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Hasil cari dari kata atau frase: commune (0.01080 detik)
Found 2 items, similar to commune.
English → English (WordNet) Definition: commune commune n 1: the smallest administrative district of several European countries 2: a body of people or families living together and sharing everything v 1: communicate intimately with; be in a state of heightened, intimate receptivity; “He seemed to commune with nature” 2: receive Communion, in the Catholic church [syn: communicate]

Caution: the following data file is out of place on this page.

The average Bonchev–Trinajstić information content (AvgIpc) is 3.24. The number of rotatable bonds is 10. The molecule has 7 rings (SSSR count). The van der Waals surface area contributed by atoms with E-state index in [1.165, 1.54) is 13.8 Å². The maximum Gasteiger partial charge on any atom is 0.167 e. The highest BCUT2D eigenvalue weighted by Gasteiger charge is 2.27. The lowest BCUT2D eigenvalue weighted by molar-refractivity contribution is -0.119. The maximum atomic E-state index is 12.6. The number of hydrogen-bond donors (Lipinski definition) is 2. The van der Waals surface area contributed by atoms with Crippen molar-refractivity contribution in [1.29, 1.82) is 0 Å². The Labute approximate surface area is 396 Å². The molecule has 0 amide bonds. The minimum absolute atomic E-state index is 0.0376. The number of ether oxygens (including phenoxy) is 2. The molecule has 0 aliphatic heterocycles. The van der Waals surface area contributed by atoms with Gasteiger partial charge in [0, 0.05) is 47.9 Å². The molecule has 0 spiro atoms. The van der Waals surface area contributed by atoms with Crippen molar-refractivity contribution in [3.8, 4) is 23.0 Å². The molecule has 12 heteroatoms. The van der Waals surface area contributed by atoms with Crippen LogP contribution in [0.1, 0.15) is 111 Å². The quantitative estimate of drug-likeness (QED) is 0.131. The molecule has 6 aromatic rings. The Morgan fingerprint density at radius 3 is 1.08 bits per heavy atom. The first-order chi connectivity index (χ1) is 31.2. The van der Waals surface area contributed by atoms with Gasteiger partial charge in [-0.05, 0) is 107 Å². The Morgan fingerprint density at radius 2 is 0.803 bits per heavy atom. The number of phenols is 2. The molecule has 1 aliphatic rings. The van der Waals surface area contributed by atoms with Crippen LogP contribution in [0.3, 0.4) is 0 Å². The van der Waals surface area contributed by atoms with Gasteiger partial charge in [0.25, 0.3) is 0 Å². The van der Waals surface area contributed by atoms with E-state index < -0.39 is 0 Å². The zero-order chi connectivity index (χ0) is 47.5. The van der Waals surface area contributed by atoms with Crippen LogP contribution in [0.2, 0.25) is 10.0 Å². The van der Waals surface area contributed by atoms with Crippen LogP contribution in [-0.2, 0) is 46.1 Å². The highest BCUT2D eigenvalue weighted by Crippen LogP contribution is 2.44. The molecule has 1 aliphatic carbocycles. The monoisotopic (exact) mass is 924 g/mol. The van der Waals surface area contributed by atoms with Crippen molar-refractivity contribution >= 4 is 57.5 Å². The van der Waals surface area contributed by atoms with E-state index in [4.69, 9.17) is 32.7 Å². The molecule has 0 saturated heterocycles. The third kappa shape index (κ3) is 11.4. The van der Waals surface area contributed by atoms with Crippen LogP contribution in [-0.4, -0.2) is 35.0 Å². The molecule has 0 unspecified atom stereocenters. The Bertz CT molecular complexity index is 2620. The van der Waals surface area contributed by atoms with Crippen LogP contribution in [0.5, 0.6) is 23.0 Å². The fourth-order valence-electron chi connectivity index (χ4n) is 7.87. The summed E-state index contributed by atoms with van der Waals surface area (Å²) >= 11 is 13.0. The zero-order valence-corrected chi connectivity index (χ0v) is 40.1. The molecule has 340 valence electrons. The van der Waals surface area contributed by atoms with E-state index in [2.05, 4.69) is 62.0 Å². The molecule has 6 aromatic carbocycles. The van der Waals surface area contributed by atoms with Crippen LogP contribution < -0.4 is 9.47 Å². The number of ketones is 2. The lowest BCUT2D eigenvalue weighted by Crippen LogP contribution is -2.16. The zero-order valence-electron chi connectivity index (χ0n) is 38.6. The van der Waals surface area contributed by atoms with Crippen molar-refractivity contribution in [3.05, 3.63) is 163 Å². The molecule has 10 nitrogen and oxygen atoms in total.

English → English (gcide) Definition: Commune Commune \Com*mune"\ (k[o^]m*m[=u]n"), v. i. [imp. & p. p. Communed (k[o^]m*m[=u]nd"); p. pr. & vb. n. Communing.] [OF. communier, fr. L. communicare to communicate, fr. communis common. See Common, and cf. Communicate.] 1. To converse together with sympathy and confidence; to interchange sentiments or feelings; to take counsel. [1913 Webster] I would commune with you of such things That want no ear but yours. --Shak. [1913 Webster] 2. To receive the communion; to partake of the eucharist or Lord's supper. [1913 Webster] To commune under both kinds. --Bp. Burnet. [1913 Webster] To commune with one's self or To commune with one's heart , to think; to reflect; to meditate. [1913 Webster] Commune \Com"mune\ (k[o^]m"m[=u]n), n. Communion; sympathetic intercourse or conversation between friends. [1913 Webster] For days of happy commune dead. --Tennyson. [1913 Webster] Commune \Com"mune\ (k[o^]m"m[=u]n), n. [F., fr. commun. See Common.] 1. The commonalty; the common people. [Obs.] --Chaucer. [1913 Webster] In this struggle -- to use the technical words of the time -- of the “commune”, the general mass of the inhabitants, against the “prudhommes” or “wiser” few. --J. R. Green. [1913 Webster] 2. A small territorial district in France under the government of a mayor and municipal council; also, the inhabitants, or the government, of such a district. See Arrondissement. [1913 Webster] 3. Absolute municipal self-government. [1913 Webster] 4. a group of people living together as an organized community and owning in common most or all of their property and possessions, and sharing work, income, and many other aspects of daily life. Such sommunities are oftten organized based on religious or idealistic principles, and they sometimes have unconventional lifestyles, practises, or moral codes. [PJC] The Commune of Paris, or The Commune (a) The government established in Paris (1792-94) by a usurpation of supreme power on the part of representatives chosen by the communes; the period of its continuance is known as the “Reign of Terror.” (b) The revolutionary government, modeled on the commune of 1792, which the communists, so called, attempted to establish in 1871. [1913 Webster]


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